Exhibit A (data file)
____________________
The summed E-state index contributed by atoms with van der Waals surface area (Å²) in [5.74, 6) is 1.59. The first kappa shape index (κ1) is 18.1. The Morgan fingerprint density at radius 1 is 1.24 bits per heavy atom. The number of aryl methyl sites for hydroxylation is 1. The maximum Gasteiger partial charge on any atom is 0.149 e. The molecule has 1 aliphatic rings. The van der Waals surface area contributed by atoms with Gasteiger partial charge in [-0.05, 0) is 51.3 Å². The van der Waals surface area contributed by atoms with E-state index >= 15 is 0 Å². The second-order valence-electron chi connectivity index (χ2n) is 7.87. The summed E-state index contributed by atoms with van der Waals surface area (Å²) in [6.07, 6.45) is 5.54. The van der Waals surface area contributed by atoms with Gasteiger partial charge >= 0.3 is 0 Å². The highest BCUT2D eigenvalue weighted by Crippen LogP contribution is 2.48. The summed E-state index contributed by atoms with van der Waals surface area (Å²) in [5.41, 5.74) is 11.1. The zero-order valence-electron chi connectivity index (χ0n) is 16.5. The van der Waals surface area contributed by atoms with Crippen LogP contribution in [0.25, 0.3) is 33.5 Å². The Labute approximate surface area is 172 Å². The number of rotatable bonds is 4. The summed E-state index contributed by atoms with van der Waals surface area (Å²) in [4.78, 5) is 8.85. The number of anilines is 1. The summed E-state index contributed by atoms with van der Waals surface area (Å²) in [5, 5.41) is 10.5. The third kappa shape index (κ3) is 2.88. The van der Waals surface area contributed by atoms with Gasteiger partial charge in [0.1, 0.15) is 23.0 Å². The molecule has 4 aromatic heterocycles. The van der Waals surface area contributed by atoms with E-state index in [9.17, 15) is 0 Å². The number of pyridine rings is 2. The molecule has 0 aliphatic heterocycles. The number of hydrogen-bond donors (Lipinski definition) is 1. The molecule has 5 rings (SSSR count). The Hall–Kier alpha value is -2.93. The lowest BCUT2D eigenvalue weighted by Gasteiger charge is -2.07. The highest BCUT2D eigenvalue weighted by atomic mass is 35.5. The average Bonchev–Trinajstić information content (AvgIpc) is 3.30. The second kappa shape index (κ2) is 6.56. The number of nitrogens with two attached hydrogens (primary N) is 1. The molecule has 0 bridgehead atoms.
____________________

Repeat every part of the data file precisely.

The summed E-state index contributed by atoms with van der Waals surface area (Å²) in [5.74, 6) is 1.59. The first kappa shape index (κ1) is 18.1. The Morgan fingerprint density at radius 1 is 1.24 bits per heavy atom. The number of aryl methyl sites for hydroxylation is 1. The maximum Gasteiger partial charge on any atom is 0.149 e. The molecule has 1 aliphatic rings. The van der Waals surface area contributed by atoms with Gasteiger partial charge in [-0.05, 0) is 51.3 Å². The van der Waals surface area contributed by atoms with E-state index >= 15 is 0 Å². The second-order valence-electron chi connectivity index (χ2n) is 7.87. The summed E-state index contributed by atoms with van der Waals surface area (Å²) in [6.07, 6.45) is 5.54. The van der Waals surface area contributed by atoms with Gasteiger partial charge >= 0.3 is 0 Å². The highest BCUT2D eigenvalue weighted by Crippen LogP contribution is 2.48. The summed E-state index contributed by atoms with van der Waals surface area (Å²) in [5.41, 5.74) is 11.1. The zero-order valence-electron chi connectivity index (χ0n) is 16.5. The van der Waals surface area contributed by atoms with Crippen LogP contribution in [0.25, 0.3) is 33.5 Å². The Labute approximate surface area is 172 Å². The number of rotatable bonds is 4. The summed E-state index contributed by atoms with van der Waals surface area (Å²) in [4.78, 5) is 8.85. The number of anilines is 1. The summed E-state index contributed by atoms with van der Waals surface area (Å²) in [5, 5.41) is 10.5. The third kappa shape index (κ3) is 2.88. The van der Waals surface area contributed by atoms with Gasteiger partial charge in [0.1, 0.15) is 23.0 Å². The molecule has 4 aromatic heterocycles. The van der Waals surface area contributed by atoms with E-state index in [9.17, 15) is 0 Å². The number of pyridine rings is 2. The molecule has 0 aliphatic heterocycles. The number of hydrogen-bond donors (Lipinski definition) is 1. The molecule has 5 rings (SSSR count). The Hall–Kier alpha value is -2.93. The lowest BCUT2D eigenvalue weighted by Gasteiger charge is -2.07. The highest BCUT2D eigenvalue weighted by atomic mass is 35.5. The average Bonchev–Trinajstić information content (AvgIpc) is 3.30. The second kappa shape index (κ2) is 6.56. The number of nitrogens with two attached hydrogens (primary N) is 1. The molecule has 0 bridgehead atoms.